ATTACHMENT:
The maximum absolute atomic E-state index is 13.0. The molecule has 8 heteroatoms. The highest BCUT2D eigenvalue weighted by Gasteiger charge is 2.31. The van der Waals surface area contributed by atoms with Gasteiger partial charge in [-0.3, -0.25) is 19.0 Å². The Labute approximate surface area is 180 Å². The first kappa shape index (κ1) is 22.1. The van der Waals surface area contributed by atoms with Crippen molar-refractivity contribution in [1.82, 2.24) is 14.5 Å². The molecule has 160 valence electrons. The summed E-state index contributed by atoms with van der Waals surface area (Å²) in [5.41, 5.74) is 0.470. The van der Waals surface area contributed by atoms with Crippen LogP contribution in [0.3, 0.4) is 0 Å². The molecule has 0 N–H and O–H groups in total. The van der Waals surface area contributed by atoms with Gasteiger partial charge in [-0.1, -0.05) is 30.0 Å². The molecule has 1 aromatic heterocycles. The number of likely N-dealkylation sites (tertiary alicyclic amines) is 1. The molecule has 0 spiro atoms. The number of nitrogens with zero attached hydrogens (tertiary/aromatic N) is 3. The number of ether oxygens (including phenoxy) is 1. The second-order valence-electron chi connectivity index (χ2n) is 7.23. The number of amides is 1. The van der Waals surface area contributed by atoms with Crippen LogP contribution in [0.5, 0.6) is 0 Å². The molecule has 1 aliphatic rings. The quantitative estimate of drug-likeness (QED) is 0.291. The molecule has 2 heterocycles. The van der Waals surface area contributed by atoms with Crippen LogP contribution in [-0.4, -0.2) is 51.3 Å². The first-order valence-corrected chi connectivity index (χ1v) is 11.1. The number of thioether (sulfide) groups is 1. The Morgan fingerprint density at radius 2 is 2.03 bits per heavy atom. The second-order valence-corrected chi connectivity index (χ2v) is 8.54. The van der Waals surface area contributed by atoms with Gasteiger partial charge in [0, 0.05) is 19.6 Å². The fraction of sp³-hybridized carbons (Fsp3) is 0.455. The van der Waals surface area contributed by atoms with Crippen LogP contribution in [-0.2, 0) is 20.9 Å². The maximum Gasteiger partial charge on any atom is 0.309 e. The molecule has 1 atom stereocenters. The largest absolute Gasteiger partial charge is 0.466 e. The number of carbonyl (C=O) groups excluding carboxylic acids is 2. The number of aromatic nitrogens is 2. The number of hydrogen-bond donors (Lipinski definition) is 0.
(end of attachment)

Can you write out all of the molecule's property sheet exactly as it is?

The maximum absolute atomic E-state index is 13.0. The molecule has 8 heteroatoms. The highest BCUT2D eigenvalue weighted by Gasteiger charge is 2.31. The van der Waals surface area contributed by atoms with Gasteiger partial charge in [-0.3, -0.25) is 19.0 Å². The Labute approximate surface area is 180 Å². The first kappa shape index (κ1) is 22.1. The van der Waals surface area contributed by atoms with Crippen molar-refractivity contribution in [1.82, 2.24) is 14.5 Å². The molecule has 160 valence electrons. The summed E-state index contributed by atoms with van der Waals surface area (Å²) in [5.41, 5.74) is 0.470. The van der Waals surface area contributed by atoms with Crippen LogP contribution in [0.3, 0.4) is 0 Å². The molecule has 0 N–H and O–H groups in total. The van der Waals surface area contributed by atoms with Gasteiger partial charge in [-0.1, -0.05) is 30.0 Å². The molecule has 1 aromatic heterocycles. The number of likely N-dealkylation sites (tertiary alicyclic amines) is 1. The molecule has 0 spiro atoms. The number of nitrogens with zero attached hydrogens (tertiary/aromatic N) is 3. The number of ether oxygens (including phenoxy) is 1. The second-order valence-electron chi connectivity index (χ2n) is 7.23. The number of amides is 1. The van der Waals surface area contributed by atoms with Crippen LogP contribution in [0.5, 0.6) is 0 Å². The molecule has 1 aliphatic rings. The quantitative estimate of drug-likeness (QED) is 0.291. The molecule has 2 heterocycles. The van der Waals surface area contributed by atoms with Crippen LogP contribution in [-0.4, -0.2) is 51.3 Å². The first-order valence-corrected chi connectivity index (χ1v) is 11.1. The number of thioether (sulfide) groups is 1. The Morgan fingerprint density at radius 2 is 2.03 bits per heavy atom. The second-order valence-corrected chi connectivity index (χ2v) is 8.54. The van der Waals surface area contributed by atoms with Gasteiger partial charge in [0, 0.05) is 19.6 Å². The fraction of sp³-hybridized carbons (Fsp3) is 0.455. The van der Waals surface area contributed by atoms with Crippen LogP contribution in [-0.2, 0) is 20.9 Å². The maximum Gasteiger partial charge on any atom is 0.309 e. The molecule has 1 atom stereocenters. The largest absolute Gasteiger partial charge is 0.466 e. The number of carbonyl (C=O) groups excluding carboxylic acids is 2. The number of aromatic nitrogens is 2. The number of hydrogen-bond donors (Lipinski definition) is 0.